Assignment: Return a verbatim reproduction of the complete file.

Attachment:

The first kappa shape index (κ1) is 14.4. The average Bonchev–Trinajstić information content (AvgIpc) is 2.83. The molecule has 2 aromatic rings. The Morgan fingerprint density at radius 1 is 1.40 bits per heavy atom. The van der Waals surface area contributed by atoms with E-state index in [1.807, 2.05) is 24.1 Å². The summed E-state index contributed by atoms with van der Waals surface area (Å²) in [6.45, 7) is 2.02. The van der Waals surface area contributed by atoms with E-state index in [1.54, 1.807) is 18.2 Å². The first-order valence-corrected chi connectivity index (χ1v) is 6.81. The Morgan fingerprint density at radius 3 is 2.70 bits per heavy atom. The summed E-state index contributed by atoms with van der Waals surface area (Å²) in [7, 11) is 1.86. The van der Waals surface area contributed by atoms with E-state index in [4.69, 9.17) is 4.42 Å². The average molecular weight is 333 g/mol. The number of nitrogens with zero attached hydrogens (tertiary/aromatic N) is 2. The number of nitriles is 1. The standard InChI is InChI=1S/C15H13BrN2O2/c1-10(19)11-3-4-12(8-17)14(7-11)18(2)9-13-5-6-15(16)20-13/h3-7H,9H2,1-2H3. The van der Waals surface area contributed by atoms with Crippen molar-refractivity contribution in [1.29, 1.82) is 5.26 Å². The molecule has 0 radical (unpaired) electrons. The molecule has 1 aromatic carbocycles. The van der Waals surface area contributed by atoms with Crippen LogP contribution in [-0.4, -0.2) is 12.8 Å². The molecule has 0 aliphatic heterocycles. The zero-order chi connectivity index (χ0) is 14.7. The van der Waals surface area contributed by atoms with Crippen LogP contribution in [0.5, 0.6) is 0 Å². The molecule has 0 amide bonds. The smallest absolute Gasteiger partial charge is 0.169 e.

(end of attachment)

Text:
The first kappa shape index (κ1) is 14.4. The average Bonchev–Trinajstić information content (AvgIpc) is 2.83. The molecule has 2 aromatic rings. The Morgan fingerprint density at radius 1 is 1.40 bits per heavy atom. The van der Waals surface area contributed by atoms with E-state index in [1.807, 2.05) is 24.1 Å². The summed E-state index contributed by atoms with van der Waals surface area (Å²) in [6.45, 7) is 2.02. The van der Waals surface area contributed by atoms with E-state index in [1.54, 1.807) is 18.2 Å². The first-order valence-corrected chi connectivity index (χ1v) is 6.81. The Morgan fingerprint density at radius 3 is 2.70 bits per heavy atom. The summed E-state index contributed by atoms with van der Waals surface area (Å²) in [7, 11) is 1.86. The van der Waals surface area contributed by atoms with E-state index in [4.69, 9.17) is 4.42 Å². The average molecular weight is 333 g/mol. The number of nitrogens with zero attached hydrogens (tertiary/aromatic N) is 2. The number of nitriles is 1. The standard InChI is InChI=1S/C15H13BrN2O2/c1-10(19)11-3-4-12(8-17)14(7-11)18(2)9-13-5-6-15(16)20-13/h3-7H,9H2,1-2H3. The van der Waals surface area contributed by atoms with Crippen molar-refractivity contribution in [1.29, 1.82) is 5.26 Å². The molecule has 0 radical (unpaired) electrons. The molecule has 1 aromatic carbocycles. The van der Waals surface area contributed by atoms with Crippen LogP contribution in [-0.4, -0.2) is 12.8 Å². The molecule has 0 aliphatic heterocycles. The zero-order chi connectivity index (χ0) is 14.7. The van der Waals surface area contributed by atoms with Crippen LogP contribution in [0.5, 0.6) is 0 Å². The molecule has 0 amide bonds. The smallest absolute Gasteiger partial charge is 0.169 e.